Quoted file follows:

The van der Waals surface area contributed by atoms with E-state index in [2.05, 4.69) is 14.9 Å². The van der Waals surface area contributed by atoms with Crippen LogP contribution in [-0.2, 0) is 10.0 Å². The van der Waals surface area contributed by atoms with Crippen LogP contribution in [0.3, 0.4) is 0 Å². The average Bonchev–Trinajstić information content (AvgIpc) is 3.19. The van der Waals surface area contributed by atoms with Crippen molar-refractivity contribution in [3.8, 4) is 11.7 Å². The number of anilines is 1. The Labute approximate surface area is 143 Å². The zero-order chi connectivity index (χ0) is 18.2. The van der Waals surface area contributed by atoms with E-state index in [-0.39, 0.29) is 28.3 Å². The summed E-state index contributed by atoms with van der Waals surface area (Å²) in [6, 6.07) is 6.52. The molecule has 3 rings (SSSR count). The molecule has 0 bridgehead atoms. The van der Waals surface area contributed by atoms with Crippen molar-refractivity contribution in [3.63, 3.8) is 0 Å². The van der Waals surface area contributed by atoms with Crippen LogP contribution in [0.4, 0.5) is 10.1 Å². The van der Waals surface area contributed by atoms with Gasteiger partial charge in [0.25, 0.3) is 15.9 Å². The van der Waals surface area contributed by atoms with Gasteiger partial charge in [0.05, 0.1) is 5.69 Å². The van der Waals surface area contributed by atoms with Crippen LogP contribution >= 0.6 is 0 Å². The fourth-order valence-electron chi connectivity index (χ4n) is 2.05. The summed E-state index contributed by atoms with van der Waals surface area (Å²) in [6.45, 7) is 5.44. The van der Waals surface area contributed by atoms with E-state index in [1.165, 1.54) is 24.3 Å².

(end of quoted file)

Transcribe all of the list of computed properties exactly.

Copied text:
The van der Waals surface area contributed by atoms with E-state index in [2.05, 4.69) is 14.9 Å². The van der Waals surface area contributed by atoms with Crippen LogP contribution in [-0.2, 0) is 10.0 Å². The van der Waals surface area contributed by atoms with Crippen LogP contribution in [0.3, 0.4) is 0 Å². The average Bonchev–Trinajstić information content (AvgIpc) is 3.19. The van der Waals surface area contributed by atoms with Crippen molar-refractivity contribution in [3.8, 4) is 11.7 Å². The number of anilines is 1. The Labute approximate surface area is 143 Å². The zero-order chi connectivity index (χ0) is 18.2. The van der Waals surface area contributed by atoms with E-state index in [-0.39, 0.29) is 28.3 Å². The summed E-state index contributed by atoms with van der Waals surface area (Å²) in [6, 6.07) is 6.52. The molecule has 3 rings (SSSR count). The molecule has 0 bridgehead atoms. The van der Waals surface area contributed by atoms with Crippen molar-refractivity contribution in [3.63, 3.8) is 0 Å². The van der Waals surface area contributed by atoms with Crippen LogP contribution in [0.4, 0.5) is 10.1 Å². The van der Waals surface area contributed by atoms with Gasteiger partial charge in [0.25, 0.3) is 15.9 Å². The van der Waals surface area contributed by atoms with Gasteiger partial charge in [0.05, 0.1) is 5.69 Å². The van der Waals surface area contributed by atoms with Crippen LogP contribution >= 0.6 is 0 Å². The fourth-order valence-electron chi connectivity index (χ4n) is 2.05. The summed E-state index contributed by atoms with van der Waals surface area (Å²) in [6.45, 7) is 5.44. The van der Waals surface area contributed by atoms with E-state index in [1.165, 1.54) is 24.3 Å².